Theory, Culture and Society 32 (1):33-59 (2015)

Authors
Shaun Gallagher
University of Memphis
Jan Slaby
Freie Universität Berlin
Abstract
The concept of a socially extended mind suggests that our cognitive processes are extended not simply by the various tools and technologies we use, but by other minds in our intersubjective interactions and, more systematically, by institutions that, like tools and technologies, enable and sometimes constitute our cognitive processes. In this article we explore the potential of this concept to facilitate the development of a critical neuroscience. We explicate the concept of cognitive institution and suggest that science itself is a good example. Science, through various practices and rules, shapes our cognitive activity so as to constitute a certain type of knowledge, packaged with relevant skills and techniques. To develop this example, we focus on neuroscience, its cultural impact, and the various institutional entanglements that complicate its influence on reframing conceptions of self and subjectivity, and on defining what questions count as important and what kind of answers will be valued.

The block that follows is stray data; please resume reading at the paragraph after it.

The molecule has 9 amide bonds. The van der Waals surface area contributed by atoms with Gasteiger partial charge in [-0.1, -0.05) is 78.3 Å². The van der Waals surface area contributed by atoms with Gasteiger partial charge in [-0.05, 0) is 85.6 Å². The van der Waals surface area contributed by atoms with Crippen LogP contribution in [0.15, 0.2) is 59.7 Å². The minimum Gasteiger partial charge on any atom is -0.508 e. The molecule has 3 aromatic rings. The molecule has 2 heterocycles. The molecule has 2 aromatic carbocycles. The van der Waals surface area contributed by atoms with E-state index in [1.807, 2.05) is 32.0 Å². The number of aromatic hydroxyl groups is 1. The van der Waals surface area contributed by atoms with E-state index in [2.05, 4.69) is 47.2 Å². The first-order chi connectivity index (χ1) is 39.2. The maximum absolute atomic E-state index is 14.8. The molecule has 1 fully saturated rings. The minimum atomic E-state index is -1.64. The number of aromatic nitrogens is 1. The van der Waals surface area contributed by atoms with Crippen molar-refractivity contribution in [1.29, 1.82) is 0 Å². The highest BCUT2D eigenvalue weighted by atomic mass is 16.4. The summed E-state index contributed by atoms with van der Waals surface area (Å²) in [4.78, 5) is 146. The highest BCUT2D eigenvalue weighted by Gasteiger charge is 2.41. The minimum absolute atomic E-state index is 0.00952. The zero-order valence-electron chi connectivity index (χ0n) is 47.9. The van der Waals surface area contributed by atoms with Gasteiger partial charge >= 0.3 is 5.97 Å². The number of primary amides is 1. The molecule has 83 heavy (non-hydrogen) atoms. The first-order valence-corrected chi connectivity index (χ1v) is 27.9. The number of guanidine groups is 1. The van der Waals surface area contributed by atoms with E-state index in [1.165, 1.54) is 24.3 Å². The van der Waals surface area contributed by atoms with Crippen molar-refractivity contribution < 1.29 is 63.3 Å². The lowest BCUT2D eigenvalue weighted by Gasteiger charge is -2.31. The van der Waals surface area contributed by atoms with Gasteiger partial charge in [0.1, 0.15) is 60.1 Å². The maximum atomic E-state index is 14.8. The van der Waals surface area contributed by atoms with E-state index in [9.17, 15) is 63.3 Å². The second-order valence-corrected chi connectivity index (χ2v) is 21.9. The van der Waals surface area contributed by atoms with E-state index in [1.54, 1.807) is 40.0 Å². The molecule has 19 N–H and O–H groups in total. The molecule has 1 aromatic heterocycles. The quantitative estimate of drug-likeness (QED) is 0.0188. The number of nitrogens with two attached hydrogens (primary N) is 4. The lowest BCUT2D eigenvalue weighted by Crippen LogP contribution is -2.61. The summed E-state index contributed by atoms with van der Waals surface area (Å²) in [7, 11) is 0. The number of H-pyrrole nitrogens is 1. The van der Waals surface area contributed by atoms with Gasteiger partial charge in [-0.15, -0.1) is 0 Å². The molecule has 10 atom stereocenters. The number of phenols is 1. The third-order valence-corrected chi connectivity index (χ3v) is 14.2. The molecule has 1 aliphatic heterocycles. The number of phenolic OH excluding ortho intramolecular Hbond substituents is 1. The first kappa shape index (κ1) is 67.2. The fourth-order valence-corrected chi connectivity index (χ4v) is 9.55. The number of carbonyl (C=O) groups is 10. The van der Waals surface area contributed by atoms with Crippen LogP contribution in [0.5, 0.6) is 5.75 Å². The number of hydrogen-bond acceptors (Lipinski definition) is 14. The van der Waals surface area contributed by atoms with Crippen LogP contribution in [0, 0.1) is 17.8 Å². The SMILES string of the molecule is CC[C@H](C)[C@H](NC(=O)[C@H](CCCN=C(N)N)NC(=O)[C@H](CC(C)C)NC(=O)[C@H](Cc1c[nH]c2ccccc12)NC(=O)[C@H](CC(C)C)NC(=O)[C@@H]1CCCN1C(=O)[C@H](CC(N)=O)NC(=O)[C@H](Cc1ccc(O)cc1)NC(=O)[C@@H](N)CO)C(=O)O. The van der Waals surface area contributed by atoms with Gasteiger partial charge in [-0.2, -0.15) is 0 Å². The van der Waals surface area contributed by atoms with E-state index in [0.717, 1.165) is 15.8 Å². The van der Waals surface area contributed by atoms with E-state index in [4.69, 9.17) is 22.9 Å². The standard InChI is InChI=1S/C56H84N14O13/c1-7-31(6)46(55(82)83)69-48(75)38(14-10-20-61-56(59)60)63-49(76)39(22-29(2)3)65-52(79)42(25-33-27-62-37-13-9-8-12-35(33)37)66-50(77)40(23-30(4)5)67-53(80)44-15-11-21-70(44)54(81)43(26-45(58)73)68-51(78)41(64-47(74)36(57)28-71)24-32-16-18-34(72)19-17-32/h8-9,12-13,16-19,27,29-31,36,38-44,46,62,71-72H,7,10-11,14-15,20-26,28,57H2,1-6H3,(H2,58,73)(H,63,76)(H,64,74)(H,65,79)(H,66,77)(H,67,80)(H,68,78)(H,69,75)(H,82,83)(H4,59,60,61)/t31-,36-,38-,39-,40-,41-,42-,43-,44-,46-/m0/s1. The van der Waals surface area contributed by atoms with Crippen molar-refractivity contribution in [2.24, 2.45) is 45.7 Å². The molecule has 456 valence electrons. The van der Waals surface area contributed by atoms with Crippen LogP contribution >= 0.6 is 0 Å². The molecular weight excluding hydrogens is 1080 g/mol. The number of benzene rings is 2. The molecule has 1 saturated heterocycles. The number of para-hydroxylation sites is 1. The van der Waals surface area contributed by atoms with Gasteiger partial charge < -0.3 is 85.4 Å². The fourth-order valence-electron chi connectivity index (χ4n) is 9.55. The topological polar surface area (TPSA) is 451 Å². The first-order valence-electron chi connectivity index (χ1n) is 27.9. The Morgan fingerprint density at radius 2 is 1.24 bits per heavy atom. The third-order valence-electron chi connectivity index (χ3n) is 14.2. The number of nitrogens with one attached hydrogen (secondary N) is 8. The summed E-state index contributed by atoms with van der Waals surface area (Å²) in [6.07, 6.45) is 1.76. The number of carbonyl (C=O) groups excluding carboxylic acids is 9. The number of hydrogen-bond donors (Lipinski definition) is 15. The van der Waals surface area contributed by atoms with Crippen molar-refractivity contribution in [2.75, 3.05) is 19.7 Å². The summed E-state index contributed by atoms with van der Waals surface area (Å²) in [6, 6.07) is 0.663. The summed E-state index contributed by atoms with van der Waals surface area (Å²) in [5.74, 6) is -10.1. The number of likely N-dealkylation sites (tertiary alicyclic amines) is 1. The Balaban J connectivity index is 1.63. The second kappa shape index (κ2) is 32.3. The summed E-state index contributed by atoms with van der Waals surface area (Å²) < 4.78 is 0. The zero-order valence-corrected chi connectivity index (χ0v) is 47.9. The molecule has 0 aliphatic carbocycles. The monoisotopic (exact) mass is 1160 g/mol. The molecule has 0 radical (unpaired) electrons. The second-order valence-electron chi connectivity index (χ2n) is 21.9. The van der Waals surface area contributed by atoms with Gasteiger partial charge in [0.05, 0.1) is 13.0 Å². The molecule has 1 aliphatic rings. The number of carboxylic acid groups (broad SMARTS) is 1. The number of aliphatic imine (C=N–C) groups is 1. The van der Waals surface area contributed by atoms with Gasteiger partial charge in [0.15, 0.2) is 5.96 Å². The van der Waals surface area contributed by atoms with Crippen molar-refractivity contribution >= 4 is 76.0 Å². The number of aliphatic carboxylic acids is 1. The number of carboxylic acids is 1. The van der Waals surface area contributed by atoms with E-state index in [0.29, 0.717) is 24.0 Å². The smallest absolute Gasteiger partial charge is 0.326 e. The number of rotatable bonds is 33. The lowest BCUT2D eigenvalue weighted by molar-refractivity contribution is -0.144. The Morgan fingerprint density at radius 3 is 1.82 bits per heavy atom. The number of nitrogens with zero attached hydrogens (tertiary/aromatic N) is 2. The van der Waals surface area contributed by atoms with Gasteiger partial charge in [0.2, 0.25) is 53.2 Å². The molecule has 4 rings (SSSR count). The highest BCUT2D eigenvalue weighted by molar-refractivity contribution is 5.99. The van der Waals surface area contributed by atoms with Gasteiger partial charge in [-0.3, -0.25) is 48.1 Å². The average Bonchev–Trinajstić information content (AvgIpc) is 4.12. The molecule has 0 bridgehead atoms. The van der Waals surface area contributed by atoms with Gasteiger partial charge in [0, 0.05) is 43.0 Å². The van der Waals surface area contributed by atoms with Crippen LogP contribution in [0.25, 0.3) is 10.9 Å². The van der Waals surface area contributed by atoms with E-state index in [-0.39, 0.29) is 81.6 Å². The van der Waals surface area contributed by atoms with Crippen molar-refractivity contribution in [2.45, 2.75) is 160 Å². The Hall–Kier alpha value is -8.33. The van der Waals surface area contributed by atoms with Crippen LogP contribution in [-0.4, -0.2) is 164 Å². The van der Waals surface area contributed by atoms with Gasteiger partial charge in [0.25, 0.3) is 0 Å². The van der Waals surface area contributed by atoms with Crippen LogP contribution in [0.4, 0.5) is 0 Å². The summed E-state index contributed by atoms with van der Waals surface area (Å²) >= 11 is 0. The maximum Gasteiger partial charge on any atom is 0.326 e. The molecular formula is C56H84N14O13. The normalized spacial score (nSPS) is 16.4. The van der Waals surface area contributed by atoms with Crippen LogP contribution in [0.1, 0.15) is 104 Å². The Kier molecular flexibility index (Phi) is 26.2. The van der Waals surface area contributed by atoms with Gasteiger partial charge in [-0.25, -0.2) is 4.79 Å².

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DOI 10.1177/0263276414551996
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References found in this work BETA

The Extended Mind.Andy Clark & David J. Chalmers - 1998 - Analysis 58 (1):7-19.
The Illusion of Conscious Will.R. Holton - 2004 - Mind 113 (449):218-221.
The Bounds of Cognition.Sven Walter - 2001 - Philosophical Psychology 14 (2):43-64.

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Citations of this work BETA

The Extended Mind: State of the Question.Shaun Gallagher - 2018 - Southern Journal of Philosophy 56 (4):421-447.
Connectomes as Constitutively Epistemic Objects: Critical Perspectives on Modeling in Current Neuroanatomy.Philipp Haueis & Jan Slaby - 2017 - In Progress in Brain Research Vol 233: The Making and Use of Animal Models in Neuroscience and Psychiatry. Amsterdam: pp. 149–177.

View all 10 citations / Add more citations

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